Let’s start by taking peek at the dark-horse combined degree here at the University of Cincinnati, the MD/MBA. This combined degree is unique in that applicants need not apply as an MD/MBA from the point of admission, but can do so at several points during their time at the University of Cincinnati. But why bother? Can’t you get one of those MBA-thingies online at the University of Phoenix by sneaking in some personal computer use whilst working later? As per the University of Cincinnati’s MD/MBA website, you might be interested because:
“The MD/MBA program is designed for highly qualified students who desire to complement their standard medical education with a greater understanding of the economics, finance, marketing and management of the health care system … Graduates of the program have expanded career options including management positions in major health care organizations. “– UC MD/MBA Program Website
MD/MBA applicants have a little more flexibility in when they apply, but there are a few hoops to jump through, and the road to those extra initials is not paved with daisies and rainbows. Applicants must take the Graduate Management Admissions Test (GMAT) and score at least in the 70th percentile. (70th percentile may sound easy, but if you’re like me and fully occupied by calculating the correct loading dose, I’m not quite sure when you’d study for yet another standardized exam).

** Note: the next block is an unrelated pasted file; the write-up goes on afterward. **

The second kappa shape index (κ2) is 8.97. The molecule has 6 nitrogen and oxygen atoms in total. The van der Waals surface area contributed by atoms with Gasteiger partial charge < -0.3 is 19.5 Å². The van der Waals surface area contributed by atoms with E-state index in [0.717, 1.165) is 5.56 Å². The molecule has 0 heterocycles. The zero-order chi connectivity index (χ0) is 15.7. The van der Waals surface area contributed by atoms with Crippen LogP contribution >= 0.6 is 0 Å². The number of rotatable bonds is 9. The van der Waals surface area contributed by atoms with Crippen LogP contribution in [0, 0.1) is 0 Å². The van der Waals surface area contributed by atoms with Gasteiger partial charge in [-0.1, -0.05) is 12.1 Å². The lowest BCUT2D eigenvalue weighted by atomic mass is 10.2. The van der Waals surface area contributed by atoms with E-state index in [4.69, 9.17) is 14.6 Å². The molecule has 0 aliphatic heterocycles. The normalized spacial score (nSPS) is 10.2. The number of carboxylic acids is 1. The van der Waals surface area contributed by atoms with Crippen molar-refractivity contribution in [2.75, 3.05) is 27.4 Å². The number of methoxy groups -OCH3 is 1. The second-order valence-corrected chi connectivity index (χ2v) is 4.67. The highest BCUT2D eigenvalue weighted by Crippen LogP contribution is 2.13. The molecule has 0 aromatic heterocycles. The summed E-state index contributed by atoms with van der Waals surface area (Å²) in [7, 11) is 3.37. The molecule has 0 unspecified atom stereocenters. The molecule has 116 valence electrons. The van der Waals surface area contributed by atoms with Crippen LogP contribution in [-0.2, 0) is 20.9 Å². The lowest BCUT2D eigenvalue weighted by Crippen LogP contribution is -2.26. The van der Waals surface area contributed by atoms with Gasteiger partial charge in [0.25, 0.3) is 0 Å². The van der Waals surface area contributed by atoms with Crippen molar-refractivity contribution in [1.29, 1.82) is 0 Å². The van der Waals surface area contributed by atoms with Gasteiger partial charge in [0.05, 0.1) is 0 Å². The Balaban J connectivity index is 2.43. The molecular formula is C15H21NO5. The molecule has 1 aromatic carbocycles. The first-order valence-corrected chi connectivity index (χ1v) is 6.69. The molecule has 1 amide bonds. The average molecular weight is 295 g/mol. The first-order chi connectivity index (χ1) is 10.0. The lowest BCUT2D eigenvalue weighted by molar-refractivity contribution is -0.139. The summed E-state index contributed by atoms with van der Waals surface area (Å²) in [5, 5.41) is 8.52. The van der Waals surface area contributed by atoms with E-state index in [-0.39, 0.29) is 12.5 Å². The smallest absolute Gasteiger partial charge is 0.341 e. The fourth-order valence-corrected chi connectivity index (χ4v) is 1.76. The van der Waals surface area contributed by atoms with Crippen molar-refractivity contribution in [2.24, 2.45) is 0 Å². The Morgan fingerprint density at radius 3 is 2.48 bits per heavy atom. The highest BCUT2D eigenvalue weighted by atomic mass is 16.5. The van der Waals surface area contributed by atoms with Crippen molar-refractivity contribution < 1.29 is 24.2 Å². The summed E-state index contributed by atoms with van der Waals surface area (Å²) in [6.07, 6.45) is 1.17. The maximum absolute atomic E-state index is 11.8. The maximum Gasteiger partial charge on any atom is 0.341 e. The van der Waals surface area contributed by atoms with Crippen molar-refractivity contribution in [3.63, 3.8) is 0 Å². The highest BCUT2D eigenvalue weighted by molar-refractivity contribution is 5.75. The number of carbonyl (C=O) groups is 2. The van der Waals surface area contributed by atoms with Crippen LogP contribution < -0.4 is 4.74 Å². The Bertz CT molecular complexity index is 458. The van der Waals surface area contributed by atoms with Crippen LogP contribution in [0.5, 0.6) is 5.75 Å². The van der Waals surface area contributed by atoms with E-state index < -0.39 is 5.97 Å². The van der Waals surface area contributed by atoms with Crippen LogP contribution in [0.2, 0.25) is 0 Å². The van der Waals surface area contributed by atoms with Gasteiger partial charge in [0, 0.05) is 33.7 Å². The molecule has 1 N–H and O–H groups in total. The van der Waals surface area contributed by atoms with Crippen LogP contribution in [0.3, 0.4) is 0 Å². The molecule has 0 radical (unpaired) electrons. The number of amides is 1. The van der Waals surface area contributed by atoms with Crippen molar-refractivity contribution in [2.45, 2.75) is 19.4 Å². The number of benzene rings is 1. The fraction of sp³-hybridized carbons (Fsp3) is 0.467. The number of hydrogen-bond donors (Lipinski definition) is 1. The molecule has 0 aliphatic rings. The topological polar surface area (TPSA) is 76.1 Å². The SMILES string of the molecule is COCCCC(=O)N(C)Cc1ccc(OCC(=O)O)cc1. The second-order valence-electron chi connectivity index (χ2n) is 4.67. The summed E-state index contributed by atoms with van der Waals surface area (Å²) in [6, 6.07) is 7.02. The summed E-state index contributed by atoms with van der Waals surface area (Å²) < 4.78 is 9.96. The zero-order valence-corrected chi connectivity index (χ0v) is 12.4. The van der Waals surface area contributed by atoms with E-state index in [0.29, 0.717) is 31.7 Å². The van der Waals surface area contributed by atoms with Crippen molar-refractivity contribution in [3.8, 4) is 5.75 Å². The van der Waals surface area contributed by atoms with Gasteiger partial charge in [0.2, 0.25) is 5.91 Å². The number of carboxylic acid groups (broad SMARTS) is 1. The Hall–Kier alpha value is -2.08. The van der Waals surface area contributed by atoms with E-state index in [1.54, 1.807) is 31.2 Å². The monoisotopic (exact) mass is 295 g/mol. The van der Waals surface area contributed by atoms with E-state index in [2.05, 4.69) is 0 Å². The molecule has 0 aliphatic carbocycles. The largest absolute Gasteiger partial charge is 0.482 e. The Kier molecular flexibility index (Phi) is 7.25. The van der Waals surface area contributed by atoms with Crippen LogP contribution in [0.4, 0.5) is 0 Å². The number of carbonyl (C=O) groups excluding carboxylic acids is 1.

Three separate “pathways” exist for the MD/MBA, but each is just a variation on splitting the pre-clinical years of medical school with time at UC’s College of Business before returning for clinical rotations. All-in-all, this combined degree will cost you another year (making the total five for you mathletes). There do not seem to be any restrictions on the number of seats available for this dual-degree program but hold your horses, there’s a catch. For those of you who are ready to jump on this chance, you gotta ask dad for the keys to the car before you pick up your prom date. The College of Medicine Promotion Board must approve any deviation from the standard MD program.
Oh, and careful, dent that car or bring it back with the gas tank less than full and the very same promotion board can yank those privileges and place you both on probation and/or dismissal from the MBA program for either academic or professionalism violations. And all this doesn’t come cheap – it is not funded like MD/PhD.
MD/MS IN NUTRITION PROGRAM
Enjoy cheeseburgers and cafeteria chicken tenders like this writer, then this may not be your cup of tea. But if the prospect of hummus and gluten-free alternatives make your toes tingle then there may be just the combined program for you. UC’s MD/MS’s website boasts the following strengths to such a combined degree:
”The Master of Science in Nutrition program provides medical students with: a comprehensive knowledge in the biochemical and physiological aspects of human nutrition; knowledge of methodologies used in nutrition research and nutrition intervention; and skills in research design, implementation, evaluation, and interpretation.” – UC MD/MS in Nutrition Website
As with the MD/MBA, this program tenders a small levy on your youth by taxing an extra year, but you get to sport ‘super-senior’ upperclassmen status here at UCCOM. The first three years are spent OG-style pounding out three years of medical school before the fourth year is spent immersed in pursuit of the MS conferred by the Department of Nutritional Sciences. Like the MD/MBA program, medical students may apply for the program any time before August 15th of their third year. Completion of the GRE is required with a recorded official score of at least 500.